Within the commodity space, oil appears to be the current stomping ground of the bulls. The last two months have seen buyers flock to the energy space, leaving gold and silver to languish in the land of sideways congestion.
While everyone’s favorite inflation hedge (gold) remains firmly entrenched in a weekly uptrend, its more-speculative cousin (silver) seems vulnerable.
The past few months of consolidation have formed a symmetrical triangle in the midst of a longer-term downtrend in the Silver ETF (NYSE:SLV). It’s fair to say the path of least resistance is sideways-to-lower at this stage.
To exploit the continued neglect of silver by market bulls, how about selling a bear-call spread?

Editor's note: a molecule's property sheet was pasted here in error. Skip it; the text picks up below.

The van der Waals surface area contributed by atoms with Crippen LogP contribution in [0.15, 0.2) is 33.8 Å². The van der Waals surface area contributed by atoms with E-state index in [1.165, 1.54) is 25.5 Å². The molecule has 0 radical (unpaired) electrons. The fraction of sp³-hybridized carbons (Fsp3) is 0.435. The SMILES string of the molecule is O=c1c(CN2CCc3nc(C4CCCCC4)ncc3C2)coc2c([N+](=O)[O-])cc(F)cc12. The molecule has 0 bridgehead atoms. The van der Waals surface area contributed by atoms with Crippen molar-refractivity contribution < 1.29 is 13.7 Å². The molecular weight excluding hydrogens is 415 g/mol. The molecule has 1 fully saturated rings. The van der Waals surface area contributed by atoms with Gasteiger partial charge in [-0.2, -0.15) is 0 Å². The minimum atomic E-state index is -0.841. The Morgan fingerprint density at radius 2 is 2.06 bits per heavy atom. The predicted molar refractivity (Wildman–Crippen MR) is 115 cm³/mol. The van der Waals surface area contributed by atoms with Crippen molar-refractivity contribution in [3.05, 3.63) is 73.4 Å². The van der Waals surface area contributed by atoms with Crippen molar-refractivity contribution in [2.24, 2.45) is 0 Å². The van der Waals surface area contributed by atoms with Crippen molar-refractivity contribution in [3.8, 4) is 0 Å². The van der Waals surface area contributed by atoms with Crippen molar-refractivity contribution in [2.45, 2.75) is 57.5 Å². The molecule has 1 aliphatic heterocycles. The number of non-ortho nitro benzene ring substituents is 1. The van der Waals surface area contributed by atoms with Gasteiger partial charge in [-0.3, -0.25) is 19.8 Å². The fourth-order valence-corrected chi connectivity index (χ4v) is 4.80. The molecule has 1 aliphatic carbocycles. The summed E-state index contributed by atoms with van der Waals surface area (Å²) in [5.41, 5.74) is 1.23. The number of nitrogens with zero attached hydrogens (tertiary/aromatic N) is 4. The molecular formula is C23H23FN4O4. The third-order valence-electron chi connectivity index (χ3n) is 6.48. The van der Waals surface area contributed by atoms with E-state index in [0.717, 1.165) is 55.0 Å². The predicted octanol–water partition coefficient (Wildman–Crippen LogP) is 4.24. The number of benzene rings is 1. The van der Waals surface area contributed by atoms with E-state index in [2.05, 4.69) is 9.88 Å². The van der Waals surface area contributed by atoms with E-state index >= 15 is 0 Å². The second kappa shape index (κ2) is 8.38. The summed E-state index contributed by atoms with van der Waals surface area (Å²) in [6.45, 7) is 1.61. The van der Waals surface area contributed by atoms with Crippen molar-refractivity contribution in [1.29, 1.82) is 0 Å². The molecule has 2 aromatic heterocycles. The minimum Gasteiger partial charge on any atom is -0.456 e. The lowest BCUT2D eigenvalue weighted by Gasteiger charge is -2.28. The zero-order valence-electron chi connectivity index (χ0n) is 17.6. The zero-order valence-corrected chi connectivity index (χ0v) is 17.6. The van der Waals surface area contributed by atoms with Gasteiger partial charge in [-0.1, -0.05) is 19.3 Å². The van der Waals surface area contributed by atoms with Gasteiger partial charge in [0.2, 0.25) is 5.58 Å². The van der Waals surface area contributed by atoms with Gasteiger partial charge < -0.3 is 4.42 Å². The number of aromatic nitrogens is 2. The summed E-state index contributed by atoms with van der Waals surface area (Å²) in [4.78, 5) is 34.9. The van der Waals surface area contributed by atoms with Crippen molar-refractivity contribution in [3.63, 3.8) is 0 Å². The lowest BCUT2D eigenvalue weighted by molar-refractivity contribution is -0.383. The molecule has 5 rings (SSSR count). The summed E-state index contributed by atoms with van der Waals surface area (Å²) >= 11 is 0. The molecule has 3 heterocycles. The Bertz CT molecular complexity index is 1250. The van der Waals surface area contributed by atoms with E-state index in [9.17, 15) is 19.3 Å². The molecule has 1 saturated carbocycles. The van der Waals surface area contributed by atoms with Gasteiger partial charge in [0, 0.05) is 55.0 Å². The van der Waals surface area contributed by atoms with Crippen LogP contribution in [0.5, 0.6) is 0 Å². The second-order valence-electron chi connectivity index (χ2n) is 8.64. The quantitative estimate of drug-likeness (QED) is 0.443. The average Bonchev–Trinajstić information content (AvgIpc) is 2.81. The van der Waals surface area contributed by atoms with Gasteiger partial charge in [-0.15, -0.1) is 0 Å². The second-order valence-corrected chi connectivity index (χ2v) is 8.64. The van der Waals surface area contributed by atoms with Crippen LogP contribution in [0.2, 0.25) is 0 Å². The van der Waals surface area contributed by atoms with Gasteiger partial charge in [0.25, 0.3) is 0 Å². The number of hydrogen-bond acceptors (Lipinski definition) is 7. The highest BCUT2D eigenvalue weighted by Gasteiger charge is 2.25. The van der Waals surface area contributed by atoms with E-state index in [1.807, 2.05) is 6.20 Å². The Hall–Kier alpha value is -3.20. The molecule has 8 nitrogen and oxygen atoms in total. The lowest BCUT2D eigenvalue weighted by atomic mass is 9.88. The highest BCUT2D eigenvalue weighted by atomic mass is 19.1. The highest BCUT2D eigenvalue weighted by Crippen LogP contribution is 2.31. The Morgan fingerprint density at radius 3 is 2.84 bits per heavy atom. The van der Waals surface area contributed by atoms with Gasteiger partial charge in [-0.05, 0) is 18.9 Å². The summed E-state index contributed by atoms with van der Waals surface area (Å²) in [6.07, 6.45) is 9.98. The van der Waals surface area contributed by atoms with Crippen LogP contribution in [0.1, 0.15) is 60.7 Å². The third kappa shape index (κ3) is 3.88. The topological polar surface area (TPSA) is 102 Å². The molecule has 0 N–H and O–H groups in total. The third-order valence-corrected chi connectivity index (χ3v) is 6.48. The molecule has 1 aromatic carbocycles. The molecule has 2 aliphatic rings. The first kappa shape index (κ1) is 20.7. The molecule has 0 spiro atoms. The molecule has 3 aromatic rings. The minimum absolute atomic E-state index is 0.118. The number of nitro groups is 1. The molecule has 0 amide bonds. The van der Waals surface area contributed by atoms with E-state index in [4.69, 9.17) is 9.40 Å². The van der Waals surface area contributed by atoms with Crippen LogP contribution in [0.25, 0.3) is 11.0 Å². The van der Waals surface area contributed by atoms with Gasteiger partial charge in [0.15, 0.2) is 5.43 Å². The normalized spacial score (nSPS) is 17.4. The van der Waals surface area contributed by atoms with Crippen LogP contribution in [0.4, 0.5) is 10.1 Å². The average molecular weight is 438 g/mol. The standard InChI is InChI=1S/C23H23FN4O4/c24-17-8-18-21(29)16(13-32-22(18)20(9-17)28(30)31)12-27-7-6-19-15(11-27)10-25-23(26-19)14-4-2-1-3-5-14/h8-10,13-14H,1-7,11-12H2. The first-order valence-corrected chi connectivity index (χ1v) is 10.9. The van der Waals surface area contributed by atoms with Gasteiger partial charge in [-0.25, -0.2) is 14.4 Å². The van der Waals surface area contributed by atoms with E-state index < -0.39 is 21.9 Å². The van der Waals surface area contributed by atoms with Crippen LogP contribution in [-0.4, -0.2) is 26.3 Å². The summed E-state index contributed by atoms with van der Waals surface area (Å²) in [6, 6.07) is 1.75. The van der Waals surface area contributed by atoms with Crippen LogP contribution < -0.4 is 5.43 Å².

The bear-call spread consists of simultaneously selling to open a lower-strike call option while buying to open a higher-strike call in the same expiration month. The trade is entered at a net credit, which represents the maximum potential reward. The maximum risk is limited to the distance between strikes minus the net credit.
With only a few weeks remaining in the December expiration cycle, it would be prudent to use January options in structuring this trade. Suppose we enter an SLV January 34-38 bear-call spread by selling to open the Jan 34 Call while simultaneously buying to open the Jan 38 Call for a total credit around 53 cents. The max reward would be limited to $53 and the max risk would be capped at $3.47.
The sale of this call spread can be looked at as a bet that SLV will not rise above $34 by January expiration.
At the time of this writing Tyler Craig had no positions on SLV.